Individuals who have committed acts of infidelity or betrayal, whether in personal relationships or business dealings, often ask, “When will you trust me again? When will you see that I’ve truly changed?” While these sentiments may genuinely reflect a person’s remorse and transformation, the victim may require time to rebuild trust. Notably, any actions or behaviors that remotely resemble the initial betrayal, even on a smaller scale, can trigger a renewed cycle of suspicion and doubt. (See our discussion of trauma response in Psychology of the Daf Kiddushin 24.)

This aspect of human nature and the Torah’s acknowledgment of it provide valuable insights into the complexities of trust, forgiveness, and the delicate process of healing in the aftermath.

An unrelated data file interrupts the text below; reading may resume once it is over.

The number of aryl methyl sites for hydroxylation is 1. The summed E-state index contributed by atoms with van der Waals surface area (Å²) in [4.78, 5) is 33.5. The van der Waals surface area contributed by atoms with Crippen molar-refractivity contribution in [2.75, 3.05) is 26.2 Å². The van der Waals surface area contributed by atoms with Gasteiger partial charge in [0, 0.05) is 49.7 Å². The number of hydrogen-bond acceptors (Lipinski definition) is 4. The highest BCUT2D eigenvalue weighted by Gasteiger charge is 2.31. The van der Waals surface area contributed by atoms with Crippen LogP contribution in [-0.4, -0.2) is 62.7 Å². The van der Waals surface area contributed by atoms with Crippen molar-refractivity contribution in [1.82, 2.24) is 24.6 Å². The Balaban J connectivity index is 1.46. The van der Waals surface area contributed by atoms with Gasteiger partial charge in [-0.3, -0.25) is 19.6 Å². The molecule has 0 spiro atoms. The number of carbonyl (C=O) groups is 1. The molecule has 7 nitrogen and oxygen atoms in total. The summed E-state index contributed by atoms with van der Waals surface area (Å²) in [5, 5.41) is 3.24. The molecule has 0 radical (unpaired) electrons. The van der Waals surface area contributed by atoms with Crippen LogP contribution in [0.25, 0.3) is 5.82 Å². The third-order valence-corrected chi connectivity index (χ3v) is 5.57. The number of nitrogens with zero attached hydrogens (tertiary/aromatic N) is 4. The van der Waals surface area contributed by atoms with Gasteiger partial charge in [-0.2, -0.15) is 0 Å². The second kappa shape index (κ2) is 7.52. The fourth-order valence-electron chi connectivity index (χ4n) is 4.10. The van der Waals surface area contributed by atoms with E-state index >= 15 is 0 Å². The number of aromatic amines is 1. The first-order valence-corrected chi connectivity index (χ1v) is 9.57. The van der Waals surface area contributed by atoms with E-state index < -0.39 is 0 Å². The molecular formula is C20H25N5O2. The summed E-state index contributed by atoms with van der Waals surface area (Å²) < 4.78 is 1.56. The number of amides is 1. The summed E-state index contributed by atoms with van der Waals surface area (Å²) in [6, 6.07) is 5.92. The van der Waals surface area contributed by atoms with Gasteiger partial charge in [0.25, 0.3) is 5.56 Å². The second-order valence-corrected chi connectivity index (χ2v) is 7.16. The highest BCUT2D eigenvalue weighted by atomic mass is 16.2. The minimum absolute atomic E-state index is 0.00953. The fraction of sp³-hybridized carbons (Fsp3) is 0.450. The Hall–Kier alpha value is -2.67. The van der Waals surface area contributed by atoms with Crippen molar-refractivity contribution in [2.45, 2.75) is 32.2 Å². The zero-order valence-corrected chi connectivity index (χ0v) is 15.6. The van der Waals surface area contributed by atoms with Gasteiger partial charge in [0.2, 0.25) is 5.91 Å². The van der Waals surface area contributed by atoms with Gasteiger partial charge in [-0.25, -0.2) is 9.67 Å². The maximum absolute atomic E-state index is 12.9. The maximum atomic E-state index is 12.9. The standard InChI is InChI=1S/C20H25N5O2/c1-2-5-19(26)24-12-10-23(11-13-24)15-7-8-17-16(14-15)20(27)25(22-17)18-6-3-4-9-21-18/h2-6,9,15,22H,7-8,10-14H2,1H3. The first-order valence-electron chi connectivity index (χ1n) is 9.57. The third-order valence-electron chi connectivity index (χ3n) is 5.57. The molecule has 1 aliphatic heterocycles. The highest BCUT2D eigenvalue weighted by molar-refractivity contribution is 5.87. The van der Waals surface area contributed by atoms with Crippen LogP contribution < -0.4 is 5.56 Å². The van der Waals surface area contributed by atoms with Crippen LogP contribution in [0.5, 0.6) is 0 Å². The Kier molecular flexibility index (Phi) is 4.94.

Nipping Quarrels in the Bud

In our Gemara on Amud Aleph, there’s a crucial warning regarding the consequences of labeling a fellow Jew a “Rasha” (evil person):

הָהוּא שַׁמּוֹתֵי מְשַׁמְּתִינַן לֵיהּ! דְּתַנְיָא: הַקּוֹרֵא לַחֲבֵירוֹ…. ״רָשָׁע״ – יוֹרֵד עִמּוֹ לְחַיָּיו!

One who calls another a “wicked person” allows the insulted person to harass them in all aspects of life.

Clearly, there must be limits to this injunction. What if the person is genuinely and profoundly wicked? Moreover, Moshe himself referred to both Dasan and Aviram as wicked. As stated in Shemos (Exodus 2:13):

וְהִנֵּ֛ה שְׁנֵֽי־אֲנָשִׁ֥ים עִבְרִ֖ים נִצִּ֑ים וַיֹּ֙אמֶר֙ לָֽרָשָׁ֔ע לָ֥מָּה תַכֶּ֖ה רֵעֶֽךָ׃

The next day, he found two Hebrews fighting, and he said to the wicked one, “Why do you strike your fellow?”